Sheep and Goat
Heated Dialogue between Sheep and Goat
No one led more a boring life than Sheep and Goat. Imagine: just the two of them in a field where nothing happens, the high point of their day being a bunch of hay or a dandelion. Who’d write a book about that? Marleen Westera, the most welcome Dutch newcomer of 2004! In her debut Schaap en Geit (Sheep and Goat) Westera gets under these farm animals’ hides and wonders whether, despite their proverbial gentleness, they wouldn’t drive each other up the wall. And they do. In the first story, they decide they can’t carry on any longer. ‘One of us has to go’, says Sheep. No more bickering about who’s going to get the best grass! ‘I’ll go’, says Goat, who thinks that the world outside must have more to offer than grumpy sheep.
Westera records these woolly quadrupeds’ heated debates in eighteen self-contained chapters, which together form an engaging story book. As animal stories should, the dialogues have a philosophical undercurrent – jealousy, desire, fear, solitude, friendship, happiness and freedom are the subjects Westera deals with in a refreshing manner.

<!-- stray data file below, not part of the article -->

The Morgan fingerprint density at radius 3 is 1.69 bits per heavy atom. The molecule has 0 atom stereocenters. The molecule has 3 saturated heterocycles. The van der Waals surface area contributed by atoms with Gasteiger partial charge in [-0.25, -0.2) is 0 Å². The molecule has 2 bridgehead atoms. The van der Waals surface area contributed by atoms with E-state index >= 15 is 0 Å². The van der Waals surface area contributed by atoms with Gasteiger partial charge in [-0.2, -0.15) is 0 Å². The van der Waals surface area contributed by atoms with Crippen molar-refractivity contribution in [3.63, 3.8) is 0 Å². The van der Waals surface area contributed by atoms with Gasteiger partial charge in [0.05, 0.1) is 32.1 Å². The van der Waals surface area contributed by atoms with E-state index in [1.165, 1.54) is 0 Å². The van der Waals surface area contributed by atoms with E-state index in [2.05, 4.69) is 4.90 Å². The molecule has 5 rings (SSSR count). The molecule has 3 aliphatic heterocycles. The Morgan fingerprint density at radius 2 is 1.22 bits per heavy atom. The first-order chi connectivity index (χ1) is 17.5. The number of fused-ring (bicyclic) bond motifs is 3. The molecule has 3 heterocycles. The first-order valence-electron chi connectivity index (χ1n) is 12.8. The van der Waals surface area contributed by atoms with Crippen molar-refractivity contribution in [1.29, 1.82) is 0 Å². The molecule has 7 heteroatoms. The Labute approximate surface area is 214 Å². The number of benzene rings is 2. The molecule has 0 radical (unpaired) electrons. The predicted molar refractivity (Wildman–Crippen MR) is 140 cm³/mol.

What makes Westera unique is that she doesn’t over-egg the pudding or make big issues any bigger than they should be. She makes children think and does so in an accessible, intelligible and, most of all, engaging way.
This book shouldn’t be translated without including the pictures of one of the most talented illustrators of the moment, Sylvia van Ommen. What is so striking about the illustrations to Schaap en Geit is how well Van Ommeren can convey the story using only a few strokes of the brush. She shows with limited means that however sheepish they may seem, Sheep and Goat know what matters in life.
Pjotr van Lenteren
About Sylvia van Ommen
Sylvia van Ommen (b. 1978) made her debut with the funny, philosophical picture book Drop (Licorice). In its fantastic successor, De verrassing (The Surprise), which is also about a sheep, she had no trouble maintaining her debut’s high standard.